As a photographer, Bill Brandt was famous for his contrasted images of class society in The English at Home (1936); for his searching portraits of artists and authors; for his Blitz pictures - especially of St Paul's - in his Camera in London (1948); for his dark landscapes; for the cross-cutting content of Literary Britain, and for the disturbing distortions in his Perspective of Nudes. He was also well-known for his secrecy. Like many artists, he invented himself as well as his work, but only when he had to. Like Magritte, he would have preferred to hide behind his pictures, and be the original faceless creator.
Canadian academic Paul Delany has made it his mission to bring to light the man behind the famous police camera that Brandt favoured for revealing portraits of others. He has interviewed or researched the writers, artists and psychoanalysts who knew Brandt, and who offer an opinion. Delany covers the ground from 1931, when Brandt came to London from Paris (where he had apprenticed himself to Man Ray), until his death in 1983. And he salutes those who first gave academic credence to Brandt's work: the British critics Mark Haworth-Booth, Ian Jeffery and David Mellor, on whose interpretations Delany depends.
In deconstructing the photographic images, Delany at times confuses rather than enlightens. He relies heavily on the Freudian analysis that he both emphasises, and decries, in Brandt's own work. At times, Delany's general tendency to psychologise obscures rather than helps his case.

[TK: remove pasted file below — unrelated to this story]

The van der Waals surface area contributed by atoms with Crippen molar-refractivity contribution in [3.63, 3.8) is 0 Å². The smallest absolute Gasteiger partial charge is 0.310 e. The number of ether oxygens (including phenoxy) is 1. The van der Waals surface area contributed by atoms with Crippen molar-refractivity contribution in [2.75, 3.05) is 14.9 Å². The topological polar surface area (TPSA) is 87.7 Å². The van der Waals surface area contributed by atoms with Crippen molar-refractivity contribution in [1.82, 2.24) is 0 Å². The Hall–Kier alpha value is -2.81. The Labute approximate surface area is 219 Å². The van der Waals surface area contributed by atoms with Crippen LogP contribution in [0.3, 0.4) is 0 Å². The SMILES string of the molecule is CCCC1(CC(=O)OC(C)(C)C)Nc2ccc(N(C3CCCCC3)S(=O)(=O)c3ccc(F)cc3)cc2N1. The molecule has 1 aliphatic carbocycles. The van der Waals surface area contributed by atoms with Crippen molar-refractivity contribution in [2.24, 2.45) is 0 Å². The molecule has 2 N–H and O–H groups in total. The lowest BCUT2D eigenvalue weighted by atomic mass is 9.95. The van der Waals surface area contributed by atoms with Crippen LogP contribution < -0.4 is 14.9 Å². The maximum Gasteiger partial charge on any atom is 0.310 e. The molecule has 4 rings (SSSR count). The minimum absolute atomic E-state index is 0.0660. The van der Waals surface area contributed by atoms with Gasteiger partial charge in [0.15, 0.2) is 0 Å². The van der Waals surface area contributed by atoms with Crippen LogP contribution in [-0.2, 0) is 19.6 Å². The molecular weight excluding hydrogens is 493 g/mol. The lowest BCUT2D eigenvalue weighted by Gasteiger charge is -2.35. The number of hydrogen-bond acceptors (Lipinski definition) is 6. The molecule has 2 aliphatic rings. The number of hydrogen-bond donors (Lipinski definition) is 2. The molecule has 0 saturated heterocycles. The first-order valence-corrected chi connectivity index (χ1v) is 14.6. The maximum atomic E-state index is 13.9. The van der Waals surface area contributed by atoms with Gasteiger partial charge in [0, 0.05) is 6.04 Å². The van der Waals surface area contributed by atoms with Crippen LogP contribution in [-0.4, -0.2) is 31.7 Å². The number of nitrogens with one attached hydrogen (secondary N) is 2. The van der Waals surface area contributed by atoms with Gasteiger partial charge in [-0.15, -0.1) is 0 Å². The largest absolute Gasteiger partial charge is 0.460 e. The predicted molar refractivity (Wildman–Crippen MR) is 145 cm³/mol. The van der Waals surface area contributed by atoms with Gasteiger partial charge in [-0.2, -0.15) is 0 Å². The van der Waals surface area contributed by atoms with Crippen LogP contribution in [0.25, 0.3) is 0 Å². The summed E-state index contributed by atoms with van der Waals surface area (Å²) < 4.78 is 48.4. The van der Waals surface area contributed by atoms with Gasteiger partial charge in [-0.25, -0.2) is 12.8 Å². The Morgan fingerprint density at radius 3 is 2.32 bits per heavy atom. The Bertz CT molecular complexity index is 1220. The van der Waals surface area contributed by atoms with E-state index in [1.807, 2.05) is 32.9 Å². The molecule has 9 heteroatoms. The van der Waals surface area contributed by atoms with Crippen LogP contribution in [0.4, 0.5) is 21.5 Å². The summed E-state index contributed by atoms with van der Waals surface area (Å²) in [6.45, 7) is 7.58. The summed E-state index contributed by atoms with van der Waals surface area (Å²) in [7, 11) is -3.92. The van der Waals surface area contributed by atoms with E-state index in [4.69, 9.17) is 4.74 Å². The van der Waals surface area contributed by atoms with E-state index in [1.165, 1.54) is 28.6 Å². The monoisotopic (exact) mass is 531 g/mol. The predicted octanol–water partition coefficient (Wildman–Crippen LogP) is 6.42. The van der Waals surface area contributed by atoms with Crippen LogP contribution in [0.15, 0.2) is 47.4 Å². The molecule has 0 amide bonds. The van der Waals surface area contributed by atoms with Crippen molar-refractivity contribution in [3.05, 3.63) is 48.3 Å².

Brandt was very much in the right place at the right time. Tom Hopkinson, editor of both Lilliput and Picture Post, where Brandt made his name, was fascinated by the whole mesh of continental traditions that arrived in Britain in the 1930s. Yet Hopkinson knew that Brandt was no true photojournalist.
Indeed, when Brandt was sent to do a "Gorbals story" in 1948, he had to be replaced by Bert Hardy. The feature ran with Brandt's long-distance architectural shots with backlit silhouettes, and a posed policeman, in the first half. Then Hardy, a Cockney man of the people, weighed in with the popular portraits - including one of the most famous he ever made, of two ragamuffins with linked arms and grubby faces. It was taken at a proximity Brandt avoided on every occasion.
Brandt's fascination with the English class system, in which he assumed a patrician role, is just part of the legend. It has long been known that he posed his upstairs/downstairs portraits of a maid drawing a bath, or of a miner in a tin tub, washing off the coaldust. A lot is made of the fact that prostitutes posed for some of Brandt's nudes, but then even Hardy used a prostitute (with her client) in his Elephant and Castle image. These aspects of Brandt's portfolio are examined in detail.
As for the conclusion that Brandt was "the greatest of British photographers": the jury remains out.